In some situations who you are far outweighs what you know. Build that.
Updated: Jul 25, 2022
"Character is at least as important as intellect" (Angela Lee Duckworth)
My work has always focused around the enhancement of soft skills eg. communication, positive relationships, compassion and their application to success (whether that be professionally or personally). Further, within all the practical tools I offer for the more "conventional" of soft skills eg: delegation, assertiveness, time management (those relating to being successful) I also emphasise the importance of our emotional self; our ability to be well.
How to "Be Well"
The act of "being well" (not just "looking after wellbeing") is the building of our emotional strength (or "strength of character" in a healthy, positive way) - something which, if we've been through hardships, we may never have been taught. It is developed through learning how to build and maintain:
- A positive outlook
- Healthy relationships
- The confidence to be proactive (and knowledge that we can make a difference)
- Motivation (including self-discipline...different to "discipline" alone, which is often placed upon us)
- Resilience - our ability to survive crisis, rebuild though exhausted and not just bounce back, but bounce higher and flourish!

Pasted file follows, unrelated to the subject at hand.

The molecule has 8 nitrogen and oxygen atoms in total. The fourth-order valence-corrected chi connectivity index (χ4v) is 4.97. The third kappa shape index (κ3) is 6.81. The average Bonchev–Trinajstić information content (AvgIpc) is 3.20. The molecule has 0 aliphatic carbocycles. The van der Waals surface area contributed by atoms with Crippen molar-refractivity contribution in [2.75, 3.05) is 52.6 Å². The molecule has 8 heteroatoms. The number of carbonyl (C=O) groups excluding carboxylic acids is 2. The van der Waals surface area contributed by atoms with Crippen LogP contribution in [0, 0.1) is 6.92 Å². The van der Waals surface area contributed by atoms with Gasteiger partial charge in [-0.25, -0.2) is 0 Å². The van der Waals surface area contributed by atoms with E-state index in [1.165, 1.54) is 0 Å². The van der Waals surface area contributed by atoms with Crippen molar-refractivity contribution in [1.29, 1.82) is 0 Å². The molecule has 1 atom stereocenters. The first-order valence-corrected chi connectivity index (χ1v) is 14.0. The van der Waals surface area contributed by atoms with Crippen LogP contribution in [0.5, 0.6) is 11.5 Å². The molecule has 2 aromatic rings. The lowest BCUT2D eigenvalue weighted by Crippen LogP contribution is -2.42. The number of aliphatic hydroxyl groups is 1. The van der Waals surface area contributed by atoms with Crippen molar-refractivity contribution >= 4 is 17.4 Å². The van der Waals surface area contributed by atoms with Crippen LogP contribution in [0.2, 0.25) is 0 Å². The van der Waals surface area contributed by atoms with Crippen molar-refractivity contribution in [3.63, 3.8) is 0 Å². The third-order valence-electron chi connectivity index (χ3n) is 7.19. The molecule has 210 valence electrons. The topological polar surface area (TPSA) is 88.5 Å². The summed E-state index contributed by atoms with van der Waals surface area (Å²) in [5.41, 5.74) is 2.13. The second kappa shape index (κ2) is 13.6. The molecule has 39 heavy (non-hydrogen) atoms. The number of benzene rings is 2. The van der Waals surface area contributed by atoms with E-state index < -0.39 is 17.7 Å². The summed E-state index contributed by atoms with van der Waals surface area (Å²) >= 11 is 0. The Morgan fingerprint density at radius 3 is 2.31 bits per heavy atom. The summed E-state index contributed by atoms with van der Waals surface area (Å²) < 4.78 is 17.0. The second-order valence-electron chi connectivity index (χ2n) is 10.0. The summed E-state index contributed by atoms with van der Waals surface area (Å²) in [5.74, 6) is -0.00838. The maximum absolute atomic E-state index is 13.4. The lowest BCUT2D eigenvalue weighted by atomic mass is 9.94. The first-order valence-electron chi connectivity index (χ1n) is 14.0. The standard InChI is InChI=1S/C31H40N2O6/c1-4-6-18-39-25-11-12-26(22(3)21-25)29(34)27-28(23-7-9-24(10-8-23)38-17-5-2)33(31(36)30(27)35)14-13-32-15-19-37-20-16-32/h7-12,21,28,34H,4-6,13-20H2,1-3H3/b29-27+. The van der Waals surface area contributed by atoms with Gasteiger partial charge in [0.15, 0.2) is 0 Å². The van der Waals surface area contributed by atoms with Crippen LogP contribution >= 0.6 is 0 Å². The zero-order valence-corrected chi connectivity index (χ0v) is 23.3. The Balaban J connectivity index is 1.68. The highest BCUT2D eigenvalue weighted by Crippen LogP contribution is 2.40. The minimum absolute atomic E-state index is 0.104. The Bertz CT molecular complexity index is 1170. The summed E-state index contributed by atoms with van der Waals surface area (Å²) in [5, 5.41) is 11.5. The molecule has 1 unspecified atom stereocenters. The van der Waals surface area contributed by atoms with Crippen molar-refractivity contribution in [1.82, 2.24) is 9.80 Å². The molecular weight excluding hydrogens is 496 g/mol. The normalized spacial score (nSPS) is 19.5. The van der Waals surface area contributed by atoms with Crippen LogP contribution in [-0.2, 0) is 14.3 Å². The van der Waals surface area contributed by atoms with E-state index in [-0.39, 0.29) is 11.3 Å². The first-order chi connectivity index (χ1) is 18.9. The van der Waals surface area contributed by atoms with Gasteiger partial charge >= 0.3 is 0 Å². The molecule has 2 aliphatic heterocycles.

- A love of learning for its contribution to the development of the self
- A connection with a form of spirituality (not necessarily religion, but something that connects us to the universe and most importantly, to ourselves eg. practising Mindfulness)
It is what positive psychologists refer to as living our "Values in action" - not just knowing what is fundamental to our ability to thrive, but actively engaging with it. Doing so firstly provides a buffer to the dips of life's roller coaster, a different perspective to finding solutions, and an inner strength to keep going - knowing it's tough, but you'll be ok; and secondly - when we have overcome - that vigour, that reserve - that character (as Duckworth uses the term) drives and supports us to thrive.
As such my previous articles have spoken about how that "character" can help you overcome procrastination, and also why I use character-building work in my coaching - the articles also include some practical tools.
Seligman, the founder of Positive Psychology has gone a step further and in his book "Flourish" identified 24 character strengths or "values in action" which can be used to target strength development even more effectively. (You need to create an account, but it's free and they do not spam. The "VIA Character Strength" test is 240 questions long, so set aside time - or try the brief one).